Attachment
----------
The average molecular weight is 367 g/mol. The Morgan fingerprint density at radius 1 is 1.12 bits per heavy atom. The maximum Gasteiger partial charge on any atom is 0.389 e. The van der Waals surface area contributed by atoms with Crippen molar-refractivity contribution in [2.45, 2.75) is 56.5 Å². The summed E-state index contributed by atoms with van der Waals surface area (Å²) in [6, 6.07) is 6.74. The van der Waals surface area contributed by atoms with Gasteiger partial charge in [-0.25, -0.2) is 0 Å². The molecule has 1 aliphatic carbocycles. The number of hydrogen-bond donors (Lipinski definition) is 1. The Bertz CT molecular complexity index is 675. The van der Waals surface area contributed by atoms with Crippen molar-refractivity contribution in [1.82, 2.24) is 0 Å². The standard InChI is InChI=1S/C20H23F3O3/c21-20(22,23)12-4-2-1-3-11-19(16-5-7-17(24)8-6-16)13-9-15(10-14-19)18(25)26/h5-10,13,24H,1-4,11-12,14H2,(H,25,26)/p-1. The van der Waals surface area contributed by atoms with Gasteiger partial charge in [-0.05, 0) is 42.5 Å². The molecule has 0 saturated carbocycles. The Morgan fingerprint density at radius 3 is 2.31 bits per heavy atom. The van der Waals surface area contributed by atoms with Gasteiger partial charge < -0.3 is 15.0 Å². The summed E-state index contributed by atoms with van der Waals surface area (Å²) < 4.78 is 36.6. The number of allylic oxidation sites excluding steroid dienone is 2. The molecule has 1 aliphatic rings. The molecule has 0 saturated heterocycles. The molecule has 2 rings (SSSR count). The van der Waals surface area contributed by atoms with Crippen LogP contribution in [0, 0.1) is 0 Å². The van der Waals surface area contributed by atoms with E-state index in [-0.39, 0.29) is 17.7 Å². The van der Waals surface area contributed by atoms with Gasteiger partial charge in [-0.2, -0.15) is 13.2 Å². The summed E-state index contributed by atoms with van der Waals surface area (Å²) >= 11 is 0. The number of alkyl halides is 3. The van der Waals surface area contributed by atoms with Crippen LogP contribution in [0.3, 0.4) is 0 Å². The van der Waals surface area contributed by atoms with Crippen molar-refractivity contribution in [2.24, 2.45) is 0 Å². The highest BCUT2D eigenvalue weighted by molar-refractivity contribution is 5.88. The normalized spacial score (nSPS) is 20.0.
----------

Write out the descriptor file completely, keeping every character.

The average molecular weight is 367 g/mol. The Morgan fingerprint density at radius 1 is 1.12 bits per heavy atom. The maximum Gasteiger partial charge on any atom is 0.389 e. The van der Waals surface area contributed by atoms with Crippen molar-refractivity contribution in [2.45, 2.75) is 56.5 Å². The summed E-state index contributed by atoms with van der Waals surface area (Å²) in [6, 6.07) is 6.74. The van der Waals surface area contributed by atoms with Gasteiger partial charge in [-0.25, -0.2) is 0 Å². The molecule has 1 aliphatic carbocycles. The number of hydrogen-bond donors (Lipinski definition) is 1. The Bertz CT molecular complexity index is 675. The van der Waals surface area contributed by atoms with Crippen molar-refractivity contribution in [1.82, 2.24) is 0 Å². The standard InChI is InChI=1S/C20H23F3O3/c21-20(22,23)12-4-2-1-3-11-19(16-5-7-17(24)8-6-16)13-9-15(10-14-19)18(25)26/h5-10,13,24H,1-4,11-12,14H2,(H,25,26)/p-1. The van der Waals surface area contributed by atoms with Gasteiger partial charge in [-0.05, 0) is 42.5 Å². The molecule has 0 saturated carbocycles. The Morgan fingerprint density at radius 3 is 2.31 bits per heavy atom. The van der Waals surface area contributed by atoms with Gasteiger partial charge < -0.3 is 15.0 Å². The summed E-state index contributed by atoms with van der Waals surface area (Å²) < 4.78 is 36.6. The number of allylic oxidation sites excluding steroid dienone is 2. The molecule has 1 aliphatic rings. The molecule has 0 saturated heterocycles. The molecule has 2 rings (SSSR count). The van der Waals surface area contributed by atoms with Crippen LogP contribution in [0, 0.1) is 0 Å². The van der Waals surface area contributed by atoms with E-state index in [-0.39, 0.29) is 17.7 Å². The van der Waals surface area contributed by atoms with Gasteiger partial charge in [-0.2, -0.15) is 13.2 Å². The summed E-state index contributed by atoms with van der Waals surface area (Å²) >= 11 is 0. The number of alkyl halides is 3. The van der Waals surface area contributed by atoms with Crippen LogP contribution in [0.3, 0.4) is 0 Å². The van der Waals surface area contributed by atoms with Crippen molar-refractivity contribution in [2.24, 2.45) is 0 Å². The highest BCUT2D eigenvalue weighted by molar-refractivity contribution is 5.88. The normalized spacial score (nSPS) is 20.0.